Moreover, the AfCFTA will generate substantial investment in the continent’s oil and gas industry, mainly because the AfCFTA changes investors’ value proposition by providing a larger market with reduced risk. AfCFTA will expand the regional market by providing a single market with reduced cross-border barriers. Therefore, investors can undertake larger revenue projects on a regional scale rather than a national scale. Before AfCFTA, approximately 25% of all intra-African exports in 2017 were for energy, oil and gas.
Furthermore, effective implementation of the AfCFTA will lead to economies of scale for regional power pools which can significantly expand power export market. Currently, the electricity market is highly fragmented which has made investment in the power sector to be unstainable. The anticipated prospect of an efficient regional power pool, to be facilitated by AfCFTA is already attracting increased interest and investment in African power projects, which would have been unfeasible before the agreement.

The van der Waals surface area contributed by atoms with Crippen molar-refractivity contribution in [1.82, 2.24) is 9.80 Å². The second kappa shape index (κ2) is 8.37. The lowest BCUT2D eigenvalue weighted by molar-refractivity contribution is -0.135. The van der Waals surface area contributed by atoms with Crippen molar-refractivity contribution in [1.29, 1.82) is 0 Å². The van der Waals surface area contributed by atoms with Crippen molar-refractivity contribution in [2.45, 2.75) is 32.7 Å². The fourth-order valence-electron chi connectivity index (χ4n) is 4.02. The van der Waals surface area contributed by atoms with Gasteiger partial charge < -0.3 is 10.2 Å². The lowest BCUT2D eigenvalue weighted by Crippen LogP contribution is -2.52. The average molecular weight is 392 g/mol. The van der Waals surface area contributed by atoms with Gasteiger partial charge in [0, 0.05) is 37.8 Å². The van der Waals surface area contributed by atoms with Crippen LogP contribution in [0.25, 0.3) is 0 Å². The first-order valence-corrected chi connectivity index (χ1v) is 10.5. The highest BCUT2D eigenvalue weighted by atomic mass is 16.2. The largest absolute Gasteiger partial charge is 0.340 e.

An example of the positive effect of the continental free trade agreement is the development of 5,000MW solar project by Botswana and Namibia to provide and trade power with 12 neighbouring countries. This project which is supported by Power Africa and other World Economic Forum partners will create significant opportunities for private investment and economic activities along the power value chain. AfCFTA will provide a mechanism for the reasonable resolution of investor-state disputes and make investment with African energy, oil and gas producing countries, less risky for domestic and foreign investors in the capital-intensive sector. Prior to AfCFTA, in addition to regular business risk, investment in Africa’s energy, oil and gas projects were subject to a host of additional risks, ranging from contract regulation to outright expropriation which often discourage investors from investing in the sector.